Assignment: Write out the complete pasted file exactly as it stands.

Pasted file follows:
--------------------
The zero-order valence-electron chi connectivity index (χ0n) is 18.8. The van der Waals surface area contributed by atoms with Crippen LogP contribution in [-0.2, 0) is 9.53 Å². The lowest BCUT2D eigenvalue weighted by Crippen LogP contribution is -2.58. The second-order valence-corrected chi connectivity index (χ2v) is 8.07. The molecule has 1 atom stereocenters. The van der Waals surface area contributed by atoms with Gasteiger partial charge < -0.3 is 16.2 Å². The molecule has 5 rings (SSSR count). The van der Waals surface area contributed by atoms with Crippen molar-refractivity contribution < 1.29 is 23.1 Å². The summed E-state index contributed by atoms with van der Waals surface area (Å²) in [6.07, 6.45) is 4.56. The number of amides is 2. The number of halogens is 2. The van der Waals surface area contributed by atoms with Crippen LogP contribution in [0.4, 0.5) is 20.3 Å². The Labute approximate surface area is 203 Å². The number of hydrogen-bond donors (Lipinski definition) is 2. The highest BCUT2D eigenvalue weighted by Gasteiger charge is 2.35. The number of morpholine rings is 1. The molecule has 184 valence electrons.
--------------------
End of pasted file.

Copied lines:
The zero-order valence-electron chi connectivity index (χ0n) is 18.8. The van der Waals surface area contributed by atoms with Crippen LogP contribution in [-0.2, 0) is 9.53 Å². The lowest BCUT2D eigenvalue weighted by Crippen LogP contribution is -2.58. The second-order valence-corrected chi connectivity index (χ2v) is 8.07. The molecule has 1 atom stereocenters. The van der Waals surface area contributed by atoms with Gasteiger partial charge < -0.3 is 16.2 Å². The molecule has 5 rings (SSSR count). The van der Waals surface area contributed by atoms with Crippen molar-refractivity contribution < 1.29 is 23.1 Å². The summed E-state index contributed by atoms with van der Waals surface area (Å²) in [6.07, 6.45) is 4.56. The number of amides is 2. The number of halogens is 2. The van der Waals surface area contributed by atoms with Crippen LogP contribution in [0.4, 0.5) is 20.3 Å². The Labute approximate surface area is 203 Å². The number of hydrogen-bond donors (Lipinski definition) is 2. The highest BCUT2D eigenvalue weighted by Gasteiger charge is 2.35. The number of morpholine rings is 1. The molecule has 184 valence electrons.